Pinhole photography: The Time Machine
This time I will not talk about making more money selling your stock photography, neither I will talk about software bugs or new features. I’d like to dedicate this post to the ‘art’ part in the artworks we create.
There are so many great images and excellent photographers! There are probably thousands of millions of creative pictures online with Flickr, Multiply, Fotki and others, not counting in the stock photography industry. Nevertheless, or, probably, exactly because of this nearly infinitive quantity and endless variety of good images, I am very excited each time I discover some new and unusual things.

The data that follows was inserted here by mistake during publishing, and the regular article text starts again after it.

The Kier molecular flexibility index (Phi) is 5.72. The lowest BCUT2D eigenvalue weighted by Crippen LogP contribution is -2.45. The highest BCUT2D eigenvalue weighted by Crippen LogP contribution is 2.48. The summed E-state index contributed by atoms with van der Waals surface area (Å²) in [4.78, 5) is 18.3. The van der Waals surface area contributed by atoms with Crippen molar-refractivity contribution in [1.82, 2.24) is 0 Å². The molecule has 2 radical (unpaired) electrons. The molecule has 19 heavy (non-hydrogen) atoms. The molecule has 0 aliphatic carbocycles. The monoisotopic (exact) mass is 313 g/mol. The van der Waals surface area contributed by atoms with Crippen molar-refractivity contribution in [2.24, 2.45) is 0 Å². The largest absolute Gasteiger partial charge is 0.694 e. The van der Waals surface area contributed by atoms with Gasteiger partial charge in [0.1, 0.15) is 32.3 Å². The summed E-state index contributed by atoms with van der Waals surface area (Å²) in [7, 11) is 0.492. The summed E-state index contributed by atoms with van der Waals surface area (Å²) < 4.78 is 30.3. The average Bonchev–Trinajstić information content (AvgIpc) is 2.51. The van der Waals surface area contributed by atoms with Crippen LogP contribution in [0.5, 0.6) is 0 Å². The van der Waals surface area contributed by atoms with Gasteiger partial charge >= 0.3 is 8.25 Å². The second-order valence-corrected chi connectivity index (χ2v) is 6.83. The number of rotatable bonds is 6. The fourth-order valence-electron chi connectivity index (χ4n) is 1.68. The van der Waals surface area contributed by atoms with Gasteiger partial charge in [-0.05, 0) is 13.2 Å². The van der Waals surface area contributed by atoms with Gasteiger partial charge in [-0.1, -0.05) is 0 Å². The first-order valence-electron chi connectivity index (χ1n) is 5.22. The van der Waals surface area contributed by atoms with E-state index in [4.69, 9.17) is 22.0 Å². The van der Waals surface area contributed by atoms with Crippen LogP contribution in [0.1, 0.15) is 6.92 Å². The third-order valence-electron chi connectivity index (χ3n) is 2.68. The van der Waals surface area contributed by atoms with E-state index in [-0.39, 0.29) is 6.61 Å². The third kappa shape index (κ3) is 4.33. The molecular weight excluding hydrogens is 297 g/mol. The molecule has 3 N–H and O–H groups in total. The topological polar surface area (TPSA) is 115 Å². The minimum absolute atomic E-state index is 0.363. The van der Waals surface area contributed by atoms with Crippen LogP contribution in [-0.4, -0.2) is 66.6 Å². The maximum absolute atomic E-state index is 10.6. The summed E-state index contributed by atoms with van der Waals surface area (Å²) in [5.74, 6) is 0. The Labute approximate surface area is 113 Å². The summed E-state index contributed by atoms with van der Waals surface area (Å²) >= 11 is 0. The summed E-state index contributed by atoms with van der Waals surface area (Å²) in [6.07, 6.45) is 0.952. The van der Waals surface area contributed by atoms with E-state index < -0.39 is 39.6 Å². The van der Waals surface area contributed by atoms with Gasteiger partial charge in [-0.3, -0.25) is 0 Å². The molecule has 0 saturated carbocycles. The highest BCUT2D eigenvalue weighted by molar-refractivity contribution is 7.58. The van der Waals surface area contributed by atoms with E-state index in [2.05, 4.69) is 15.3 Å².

The photograph below was taken by Justin Quinnell, a UK based photographer with his home-made pinhole camera. The “frame” was exposed for 6 months! (no kidding. A single non-stop six months exposure)
And this image becomes the best illustration for the power of pinhole photography. Some of us will say that they capture a moment. Others will say they capture a mood, a unique view or a personal vision. No doubt, all this is great.
But look – with a pinhole camera you really can capture the time.
In this photo of Clifton Suspension Bridge located in Bristol, UK you can see the suspension system deformations depending on the season. Is not it amazing? It’s pure Physics, drawn with light and captured by a pinhole camera.
And just in case if you want to take 6-months exposures like this one by yourself, Justin has the instructions page on his web, guiding you step by step how to build a pinhole camera for the long time exposures. Try it out and probably you will discover a new way to express your creativity.